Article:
These opening lines by the famous British author Charles Dickens launched his tale of London and Paris during a period of economic and social turmoil in England and France in the latter half of the 18th century.  Taxes and war-engendered national debt were oppressive in France at that time.  This was the period of King Louis XVI’s reign from 1774 to 1792, a time characterized by popular discontent and political unrest that culminated in the French Revolution of 1789, a violent upheaval of the people against the oppressive aristocracy.  Charles Dickens concluded the opening paragraph of A Tale of Two Cities, quoted above, by noting that “… in short, the period was so far like the present period, that some of its noisiest authorities insisted on its being received, for good or for evil, in the superlative degree of comparison only.”  Today, such hyperbole lives on!

Similar outrage against tyranny and neglect of the common good contributed to the Revolutionary War by colonials against British hegemony that began in 1776 and continued until 1783.  At a bleak point early in that war, Thomas Paine, the English immigrant to the American colonies who had become a passionate advocate for American independence, noted in a pamphlet titled The American Crisis:  These are the times that try men’s souls.”

Today we are living in another era with widespread economic, political and social turmoil.  Once again it seems like the best of times and the worst of times.  And once again our souls are being figuratively tried.  In addition to serious domestic problems, there are many violent conflicts around the world, and poverty, hunger and strife haunt societies worldwide. 

The crisis today involves impacts that are more intricately intertwined and global in scope than ever before.  Environmental side effects of agricultural and industrial activities are growing more complex and more damaging every year, and human activities are causing increasingly ominous changes in the basic ecological and climatic conditions on Earth.  All these conditions together are contributing to dramatic social and geopolitical challenges around the globe.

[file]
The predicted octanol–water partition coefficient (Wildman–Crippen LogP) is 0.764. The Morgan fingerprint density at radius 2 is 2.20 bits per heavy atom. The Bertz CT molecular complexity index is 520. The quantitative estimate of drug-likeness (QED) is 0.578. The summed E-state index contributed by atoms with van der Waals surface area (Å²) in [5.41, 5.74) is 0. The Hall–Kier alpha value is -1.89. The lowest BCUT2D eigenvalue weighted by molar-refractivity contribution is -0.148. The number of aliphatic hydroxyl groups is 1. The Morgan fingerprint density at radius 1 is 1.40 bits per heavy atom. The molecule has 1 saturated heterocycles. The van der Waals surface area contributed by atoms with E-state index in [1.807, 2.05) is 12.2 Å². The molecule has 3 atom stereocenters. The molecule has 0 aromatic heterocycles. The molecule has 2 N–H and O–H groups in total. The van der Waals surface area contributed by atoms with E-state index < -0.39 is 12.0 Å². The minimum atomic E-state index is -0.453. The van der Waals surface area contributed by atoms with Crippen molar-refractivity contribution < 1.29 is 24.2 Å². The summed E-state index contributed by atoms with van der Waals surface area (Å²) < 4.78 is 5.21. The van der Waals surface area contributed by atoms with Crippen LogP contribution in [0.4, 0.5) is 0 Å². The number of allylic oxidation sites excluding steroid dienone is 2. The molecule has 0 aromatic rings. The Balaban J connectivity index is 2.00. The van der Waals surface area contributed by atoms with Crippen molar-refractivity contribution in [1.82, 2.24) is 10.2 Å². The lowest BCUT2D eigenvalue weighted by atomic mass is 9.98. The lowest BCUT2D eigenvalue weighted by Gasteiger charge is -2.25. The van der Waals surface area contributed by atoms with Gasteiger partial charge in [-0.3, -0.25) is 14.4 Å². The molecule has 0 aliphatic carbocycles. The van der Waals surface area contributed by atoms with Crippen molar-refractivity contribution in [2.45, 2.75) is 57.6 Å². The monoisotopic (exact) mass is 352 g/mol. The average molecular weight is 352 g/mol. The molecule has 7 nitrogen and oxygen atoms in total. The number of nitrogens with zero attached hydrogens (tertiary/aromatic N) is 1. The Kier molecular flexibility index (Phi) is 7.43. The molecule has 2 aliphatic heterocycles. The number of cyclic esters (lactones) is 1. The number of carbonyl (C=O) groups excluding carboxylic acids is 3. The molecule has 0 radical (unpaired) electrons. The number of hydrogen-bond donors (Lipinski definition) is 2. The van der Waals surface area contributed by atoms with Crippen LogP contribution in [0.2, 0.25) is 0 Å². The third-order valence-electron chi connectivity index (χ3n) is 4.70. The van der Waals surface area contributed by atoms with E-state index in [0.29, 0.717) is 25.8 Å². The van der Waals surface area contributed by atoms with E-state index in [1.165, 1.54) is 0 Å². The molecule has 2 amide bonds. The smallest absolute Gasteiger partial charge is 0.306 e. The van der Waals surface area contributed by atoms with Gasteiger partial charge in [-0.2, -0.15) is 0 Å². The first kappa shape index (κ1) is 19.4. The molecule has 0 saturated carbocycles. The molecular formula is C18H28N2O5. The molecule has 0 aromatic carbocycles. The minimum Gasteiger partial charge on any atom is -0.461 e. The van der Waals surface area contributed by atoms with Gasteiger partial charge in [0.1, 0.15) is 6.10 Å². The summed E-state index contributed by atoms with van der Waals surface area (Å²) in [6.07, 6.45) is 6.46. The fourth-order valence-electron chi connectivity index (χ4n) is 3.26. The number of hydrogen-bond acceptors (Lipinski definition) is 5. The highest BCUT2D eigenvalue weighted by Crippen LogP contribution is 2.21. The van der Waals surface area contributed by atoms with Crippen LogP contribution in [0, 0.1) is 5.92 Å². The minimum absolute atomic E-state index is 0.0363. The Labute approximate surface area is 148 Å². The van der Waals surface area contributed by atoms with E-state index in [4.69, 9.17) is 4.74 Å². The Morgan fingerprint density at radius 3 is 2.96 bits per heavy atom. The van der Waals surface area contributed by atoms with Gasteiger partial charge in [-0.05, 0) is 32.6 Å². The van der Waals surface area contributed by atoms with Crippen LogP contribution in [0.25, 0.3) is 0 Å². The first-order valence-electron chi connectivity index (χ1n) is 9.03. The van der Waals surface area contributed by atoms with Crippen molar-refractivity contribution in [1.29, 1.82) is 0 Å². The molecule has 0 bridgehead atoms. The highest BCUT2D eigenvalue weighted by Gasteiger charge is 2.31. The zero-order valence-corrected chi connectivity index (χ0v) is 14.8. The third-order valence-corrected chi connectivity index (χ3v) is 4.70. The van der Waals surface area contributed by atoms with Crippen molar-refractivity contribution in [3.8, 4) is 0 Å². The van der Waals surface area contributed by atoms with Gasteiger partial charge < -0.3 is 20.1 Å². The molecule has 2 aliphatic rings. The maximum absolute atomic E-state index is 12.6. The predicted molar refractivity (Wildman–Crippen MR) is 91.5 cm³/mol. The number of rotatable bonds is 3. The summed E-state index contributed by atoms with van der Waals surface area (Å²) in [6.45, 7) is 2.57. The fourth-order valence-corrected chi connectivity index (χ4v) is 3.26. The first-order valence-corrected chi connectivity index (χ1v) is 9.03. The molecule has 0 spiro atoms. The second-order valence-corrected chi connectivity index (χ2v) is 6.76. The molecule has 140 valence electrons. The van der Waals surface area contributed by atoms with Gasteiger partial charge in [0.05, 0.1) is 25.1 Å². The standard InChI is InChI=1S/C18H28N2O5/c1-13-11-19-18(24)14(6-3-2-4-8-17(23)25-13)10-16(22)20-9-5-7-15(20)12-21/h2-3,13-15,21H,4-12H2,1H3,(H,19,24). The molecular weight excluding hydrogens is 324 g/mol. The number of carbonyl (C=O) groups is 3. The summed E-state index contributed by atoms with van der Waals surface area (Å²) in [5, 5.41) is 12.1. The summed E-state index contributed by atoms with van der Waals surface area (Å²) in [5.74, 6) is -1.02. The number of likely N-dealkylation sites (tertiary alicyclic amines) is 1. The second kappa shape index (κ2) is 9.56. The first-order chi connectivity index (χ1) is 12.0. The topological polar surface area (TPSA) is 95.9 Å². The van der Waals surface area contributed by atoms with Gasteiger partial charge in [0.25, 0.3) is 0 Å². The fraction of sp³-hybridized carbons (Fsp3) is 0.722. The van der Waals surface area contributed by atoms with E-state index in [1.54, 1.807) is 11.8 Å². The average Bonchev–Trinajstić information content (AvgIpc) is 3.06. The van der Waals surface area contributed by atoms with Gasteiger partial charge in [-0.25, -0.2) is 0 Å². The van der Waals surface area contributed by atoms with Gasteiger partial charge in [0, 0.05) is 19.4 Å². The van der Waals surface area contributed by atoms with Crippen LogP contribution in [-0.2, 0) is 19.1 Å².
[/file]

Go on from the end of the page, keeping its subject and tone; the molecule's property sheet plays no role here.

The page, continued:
Economic and social malaise provides us with a “dangerous opportunity” to reform our econopolitical systems and to invest in a more positive future.  In theory, the recent financial crisis should have made it necessary to alter the absurd aspects of partisan politics.  As playwright Tony Kushner wrote:  “There are moments in history when the fabric of everyday life unravels, and there is this unstable dynamism that allows for incredible social change in short periods of time.  People and the world they're living in can be utterly transformed, either for the good or the bad, or some mixture of the two.” 

We should not have let that crisis go to waste!  We should have taken advantage of the opportunity to transform our societies in ways that are best for the common good in the long run.  We should be more honest with ourselves and embrace a new freethinking “Great Awakening” that is attuned to accurate understandings and common sense and prudence -- AND to fairness to future generations.  This modern Great Awakening should be far-seeing and ecologically smart, in contrast to historical episodes of “awakenings” that were bizarrely obedient to blind faith in religious myths and strictly fundamentalist interpretations of ancient “holy scriptures”. 

Let us acknowledge the strong connection between the unprecedented rapid growth in the number of human beings on Earth and all the overarching problems that face humanity, including human-caused climate disruptions, fresh water shortages, deforestation, habitat destruction, wildlife decimation, resource depletion, ocean acidification, poverty, inter-generational conflicts, violent wars, injustice and terrorism.  Let us accept more responsibility for the future well-being of our species, including environmental responsibility, fiscal responsibility, social responsibility and reproductive responsibility.